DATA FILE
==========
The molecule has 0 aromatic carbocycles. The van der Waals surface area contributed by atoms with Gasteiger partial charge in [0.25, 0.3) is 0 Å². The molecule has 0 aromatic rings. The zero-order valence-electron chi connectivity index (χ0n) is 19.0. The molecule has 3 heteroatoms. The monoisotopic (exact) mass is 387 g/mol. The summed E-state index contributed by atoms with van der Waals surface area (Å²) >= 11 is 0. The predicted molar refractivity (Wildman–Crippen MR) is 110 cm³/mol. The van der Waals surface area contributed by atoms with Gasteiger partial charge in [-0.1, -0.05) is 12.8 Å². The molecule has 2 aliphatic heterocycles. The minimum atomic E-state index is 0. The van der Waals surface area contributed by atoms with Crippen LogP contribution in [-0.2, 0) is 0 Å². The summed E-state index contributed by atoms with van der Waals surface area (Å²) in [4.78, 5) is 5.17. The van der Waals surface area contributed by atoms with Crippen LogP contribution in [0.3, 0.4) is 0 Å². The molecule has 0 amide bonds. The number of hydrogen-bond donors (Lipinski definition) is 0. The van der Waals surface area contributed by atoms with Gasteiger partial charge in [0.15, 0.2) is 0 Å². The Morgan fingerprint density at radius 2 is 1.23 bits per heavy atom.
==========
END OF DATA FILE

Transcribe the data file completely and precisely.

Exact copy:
The molecule has 0 aromatic carbocycles. The van der Waals surface area contributed by atoms with Gasteiger partial charge in [0.25, 0.3) is 0 Å². The molecule has 0 aromatic rings. The zero-order valence-electron chi connectivity index (χ0n) is 19.0. The molecule has 3 heteroatoms. The monoisotopic (exact) mass is 387 g/mol. The summed E-state index contributed by atoms with van der Waals surface area (Å²) >= 11 is 0. The predicted molar refractivity (Wildman–Crippen MR) is 110 cm³/mol. The van der Waals surface area contributed by atoms with Gasteiger partial charge in [-0.1, -0.05) is 12.8 Å². The molecule has 2 aliphatic heterocycles. The minimum atomic E-state index is 0. The van der Waals surface area contributed by atoms with Crippen LogP contribution in [-0.2, 0) is 0 Å². The summed E-state index contributed by atoms with van der Waals surface area (Å²) in [4.78, 5) is 5.17. The van der Waals surface area contributed by atoms with Crippen LogP contribution in [0.3, 0.4) is 0 Å². The molecule has 0 amide bonds. The number of hydrogen-bond donors (Lipinski definition) is 0. The van der Waals surface area contributed by atoms with Gasteiger partial charge in [0.15, 0.2) is 0 Å². The Morgan fingerprint density at radius 2 is 1.23 bits per heavy atom.